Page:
Uploaded on Jun 14, 2007
During the Revolution 1937, circus acrobats were hired to train RAF personnel in the use of the Ayro Wheel. Getty Archives explain "This was not just a piece of fun. The aim was to help airmen learn how to avoid total disorientation when a plane went into spin."
For Dr. Sarah Jane Pell, performing with the "WHEEL" was part of an ongoing series investigating the various principals of training astronauts for human spaceflight - from activities underwater in neutral buoyancy to complex actions to simulation conditions of micro-gravity.
'Revolution' was performed to camera in front a small impromptu audience gathered on Bathers Bay, Fremantle in April 2005. The crew included Adam Burke, David Hocking, and Dr. Kirsten Hudson. The piece was filmed without rehearsal over a two-hour period. It was approaching dusk. The climate was brisk, the water crisp and there was evidence of an electrical storm approaching from Rottnest Island. According to the camera lens, the skyline was a brilliant contrast to the eerie steel waters and my pale flesh. There was urgency and electricity to our playfulness. The meteorological conditions were, in hindsight, a perfect ontological metaphor. Revolution documents a new kind of water-wheel engagement.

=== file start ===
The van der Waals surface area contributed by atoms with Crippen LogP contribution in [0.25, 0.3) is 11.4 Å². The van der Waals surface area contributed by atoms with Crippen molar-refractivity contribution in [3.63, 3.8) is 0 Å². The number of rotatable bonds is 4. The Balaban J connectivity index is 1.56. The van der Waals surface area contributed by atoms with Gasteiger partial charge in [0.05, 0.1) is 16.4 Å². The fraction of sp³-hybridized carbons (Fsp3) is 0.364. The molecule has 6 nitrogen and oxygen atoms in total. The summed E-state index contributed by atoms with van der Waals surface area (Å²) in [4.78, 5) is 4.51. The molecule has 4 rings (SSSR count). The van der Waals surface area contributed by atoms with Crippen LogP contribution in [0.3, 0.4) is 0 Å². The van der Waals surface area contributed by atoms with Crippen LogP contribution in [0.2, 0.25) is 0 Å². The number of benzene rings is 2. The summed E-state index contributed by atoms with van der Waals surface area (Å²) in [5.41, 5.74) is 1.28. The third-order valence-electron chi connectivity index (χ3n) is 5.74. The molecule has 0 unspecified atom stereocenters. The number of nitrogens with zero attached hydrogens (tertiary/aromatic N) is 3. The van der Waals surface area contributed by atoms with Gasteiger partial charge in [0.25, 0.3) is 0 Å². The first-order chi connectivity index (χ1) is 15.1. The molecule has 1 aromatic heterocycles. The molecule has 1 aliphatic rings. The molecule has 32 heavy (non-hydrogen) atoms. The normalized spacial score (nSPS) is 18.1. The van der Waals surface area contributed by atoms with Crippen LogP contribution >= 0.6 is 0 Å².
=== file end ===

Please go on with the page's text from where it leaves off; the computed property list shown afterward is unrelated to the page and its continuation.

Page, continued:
For more information about the artist Dr. Sarah Jane Pell see. http://www.sarahjanepell.com
EXPOSITION HISTORY of Revolution, 2005
Boom! International Australian-Taiwan New Media Arts Festival, Teipei Taiwan 2007
Freedman Awards, Stepps Gallery, Sydney Australia 2006
Hatched, Perth Institute of Contemporary Arts, Perth Australia 2006
Walking with Water, Western Australian Maritime Museum, Fremantle Australia 2005